How do they fix it? They connect the DAW to a console. At the console they either trim down the inputs or pull down the track faders to prevent the summing amps from clipping, and they make sure that the master fader is all the way up. "Hear how much better the mix sounds through a console?"

Sound familiar? I know all of you have run across this situation from one end or the other. The smart guys who saw this wanton disregard for gain structure quickly designed 'outboard analogue summing boxes', charged a lot of money (because it can't be good if it doesn't cost enough), and made a fortune. Good for them. Too bad I didn't think of it.

Because Pro Tools was the most visible professional DAW, Digidesign took the brunt of the criticism. "Man, I can't mix inside Pro Tools, their internal mixer sucks." Although there were tons of good-sounding records made and mixed in Pro Tools by engineers who knew how to turn down a fader, the majority of the forums on the Web hosted tons of complaints. "It shouldn't do that, it's digital."

Digidesign have updated their internal mixer to 48-bit. This means that you can mix 128 faders at +12dB with the master fader down to -90dB without overdriving the internal mixing buss. There will not be much room for a final fade, but at least Pro Tools is now being idiot-proofed. Me, I prefer to watch what I am doing and trim all of my faders down so that my master fader stays at zero. It has worked for me since the '60s and continues to work for me in whatever digital DAW I mix in.

Oh, and check out the in-the-box versus external buss measurement (left, above).

TTFN (ta-ta for now).

(End quote)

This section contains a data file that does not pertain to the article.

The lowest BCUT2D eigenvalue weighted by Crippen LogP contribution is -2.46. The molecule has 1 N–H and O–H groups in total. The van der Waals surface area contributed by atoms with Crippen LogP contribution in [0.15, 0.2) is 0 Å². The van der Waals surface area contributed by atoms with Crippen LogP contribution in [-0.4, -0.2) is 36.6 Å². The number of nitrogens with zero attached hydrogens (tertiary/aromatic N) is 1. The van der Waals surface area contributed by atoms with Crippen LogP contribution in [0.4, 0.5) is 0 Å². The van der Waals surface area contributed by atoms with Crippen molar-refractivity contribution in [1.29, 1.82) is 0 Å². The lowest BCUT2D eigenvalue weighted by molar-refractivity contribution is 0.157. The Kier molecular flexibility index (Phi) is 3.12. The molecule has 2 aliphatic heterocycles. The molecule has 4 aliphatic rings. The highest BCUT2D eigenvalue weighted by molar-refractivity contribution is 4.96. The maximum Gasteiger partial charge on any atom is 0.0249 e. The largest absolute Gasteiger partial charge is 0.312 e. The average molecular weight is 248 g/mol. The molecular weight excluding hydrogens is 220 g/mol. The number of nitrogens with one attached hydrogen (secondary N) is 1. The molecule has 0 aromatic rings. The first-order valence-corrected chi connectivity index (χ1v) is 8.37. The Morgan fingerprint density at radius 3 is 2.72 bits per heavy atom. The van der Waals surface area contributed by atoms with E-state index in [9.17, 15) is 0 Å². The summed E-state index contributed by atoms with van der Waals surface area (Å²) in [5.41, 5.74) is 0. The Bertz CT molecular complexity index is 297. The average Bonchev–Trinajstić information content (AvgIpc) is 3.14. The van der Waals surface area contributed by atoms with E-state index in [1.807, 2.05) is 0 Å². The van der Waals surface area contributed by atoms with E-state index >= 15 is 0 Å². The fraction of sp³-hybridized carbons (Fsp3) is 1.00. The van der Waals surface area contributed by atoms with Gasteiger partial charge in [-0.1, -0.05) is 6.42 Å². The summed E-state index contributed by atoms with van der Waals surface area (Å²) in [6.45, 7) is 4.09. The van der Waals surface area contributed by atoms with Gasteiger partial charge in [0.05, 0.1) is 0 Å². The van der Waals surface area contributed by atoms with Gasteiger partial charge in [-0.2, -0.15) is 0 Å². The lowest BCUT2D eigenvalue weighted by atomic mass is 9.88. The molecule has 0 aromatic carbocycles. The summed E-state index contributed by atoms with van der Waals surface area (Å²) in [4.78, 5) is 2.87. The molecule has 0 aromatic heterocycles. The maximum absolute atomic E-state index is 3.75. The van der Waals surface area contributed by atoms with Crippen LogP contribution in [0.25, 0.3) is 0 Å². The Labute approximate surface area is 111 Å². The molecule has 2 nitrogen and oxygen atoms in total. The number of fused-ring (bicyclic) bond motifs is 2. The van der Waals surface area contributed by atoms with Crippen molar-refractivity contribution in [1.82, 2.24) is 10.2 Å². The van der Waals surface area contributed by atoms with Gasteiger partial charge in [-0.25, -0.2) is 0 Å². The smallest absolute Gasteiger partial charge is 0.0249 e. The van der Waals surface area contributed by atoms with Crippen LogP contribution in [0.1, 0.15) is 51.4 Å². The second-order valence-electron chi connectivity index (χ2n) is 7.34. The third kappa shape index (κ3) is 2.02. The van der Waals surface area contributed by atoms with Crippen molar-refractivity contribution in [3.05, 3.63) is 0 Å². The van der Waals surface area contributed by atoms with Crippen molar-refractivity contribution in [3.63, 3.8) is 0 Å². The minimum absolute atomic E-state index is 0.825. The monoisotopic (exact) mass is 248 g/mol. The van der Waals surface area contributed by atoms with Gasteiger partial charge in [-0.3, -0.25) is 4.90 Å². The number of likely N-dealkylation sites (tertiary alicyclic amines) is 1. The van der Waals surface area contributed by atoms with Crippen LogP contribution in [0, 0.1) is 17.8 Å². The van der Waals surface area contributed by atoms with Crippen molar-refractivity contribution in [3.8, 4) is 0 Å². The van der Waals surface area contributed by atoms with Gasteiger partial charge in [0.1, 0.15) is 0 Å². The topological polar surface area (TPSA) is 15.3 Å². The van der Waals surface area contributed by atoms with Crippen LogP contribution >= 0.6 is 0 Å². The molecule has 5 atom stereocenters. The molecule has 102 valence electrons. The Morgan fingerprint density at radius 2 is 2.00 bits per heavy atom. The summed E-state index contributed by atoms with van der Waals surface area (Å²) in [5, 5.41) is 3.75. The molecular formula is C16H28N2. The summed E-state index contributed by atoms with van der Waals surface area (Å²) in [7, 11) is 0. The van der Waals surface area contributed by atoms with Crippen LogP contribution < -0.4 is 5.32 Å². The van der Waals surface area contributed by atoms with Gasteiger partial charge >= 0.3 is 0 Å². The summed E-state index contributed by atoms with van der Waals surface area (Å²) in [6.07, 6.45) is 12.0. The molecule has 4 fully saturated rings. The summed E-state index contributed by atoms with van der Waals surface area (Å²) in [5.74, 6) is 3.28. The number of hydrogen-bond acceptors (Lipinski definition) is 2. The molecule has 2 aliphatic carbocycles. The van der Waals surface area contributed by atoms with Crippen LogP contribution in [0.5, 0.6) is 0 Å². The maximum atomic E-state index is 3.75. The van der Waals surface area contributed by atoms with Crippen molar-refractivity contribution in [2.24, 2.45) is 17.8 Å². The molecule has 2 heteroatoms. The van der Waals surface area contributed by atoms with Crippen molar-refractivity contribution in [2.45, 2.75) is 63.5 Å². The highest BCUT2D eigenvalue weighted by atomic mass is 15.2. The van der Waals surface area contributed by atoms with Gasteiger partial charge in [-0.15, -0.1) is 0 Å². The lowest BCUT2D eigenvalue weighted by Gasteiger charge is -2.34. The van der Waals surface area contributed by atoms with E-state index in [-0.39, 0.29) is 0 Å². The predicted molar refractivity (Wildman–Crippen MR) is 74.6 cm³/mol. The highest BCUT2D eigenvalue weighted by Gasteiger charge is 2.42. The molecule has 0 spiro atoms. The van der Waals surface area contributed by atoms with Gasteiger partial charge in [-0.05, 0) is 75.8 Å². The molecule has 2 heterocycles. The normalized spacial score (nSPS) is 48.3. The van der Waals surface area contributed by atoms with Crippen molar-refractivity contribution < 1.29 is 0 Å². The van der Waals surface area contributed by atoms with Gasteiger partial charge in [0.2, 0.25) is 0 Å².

Nicolay

http://www.nicolaymusic.com
http://www.myspace.com/nicolay
http://www.last.fm/music/Nicolay

  

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Aeon
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Mon Apr-09-07 09:52 AM

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18. "since when do just blaze's beats sound thin?"
In response to Reply # 16


  

          

_

shakin your block with a 6 million dollar bop

_

www.davidevanmcdowell.com

  

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Nicolay
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Mon Apr-09-07 10:55 AM

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20. "Thank you"
In response to Reply # 18


  

          


Nicolay

http://www.nicolaymusic.com
http://www.myspace.com/nicolay
http://www.last.fm/music/Nicolay

  

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musaee
Member since Nov 30th 2002
1182 posts
Mon Apr-09-07 11:15 AM

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21. "RE: Thank you"
In response to Reply # 20


          

did either 1 of yall do what i suggested. go listen to the store version or itunes version w/e u got

listen to his beat and then listen to theirs (dre/kanye)

nic u got ears...i know u will at least admit to a difference

i know u can get a good sound outta ITB mixing...i did my record that way. but analog is still better. digital was meant for convenience but it wasnt supposed to be the norm. the best example of this is when cats started mastering from dats instead of 1/2 tape. dats were for a&r's who didnt have tape machines to take to meetings. every1 knew the tape sounded better. wtf?

i digress

do the test and honestly tell me there is no difference

  

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Nicolay
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Mon Apr-09-07 11:32 AM

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22. "I'm sorry, man...."
In response to Reply # 21
Mon Apr-09-07 11:36 AM by Nicolay

  

          

...but all that is irrelevant to me. The only thing I'm concerned with, is... is the song dope and does it sound good?

Yes on both.

End of story. It's THAT simple to me.

I'm not trying to offend anyone or downplay anyone's knowledge. Everyone is entitled to their opinion and tasts, and there's a lot of people that are a helluva lot more qualified than me to talk about this subject. But the way some people in the field look down on digital recording reminds me a lot of how labels have been looking down on filesharing.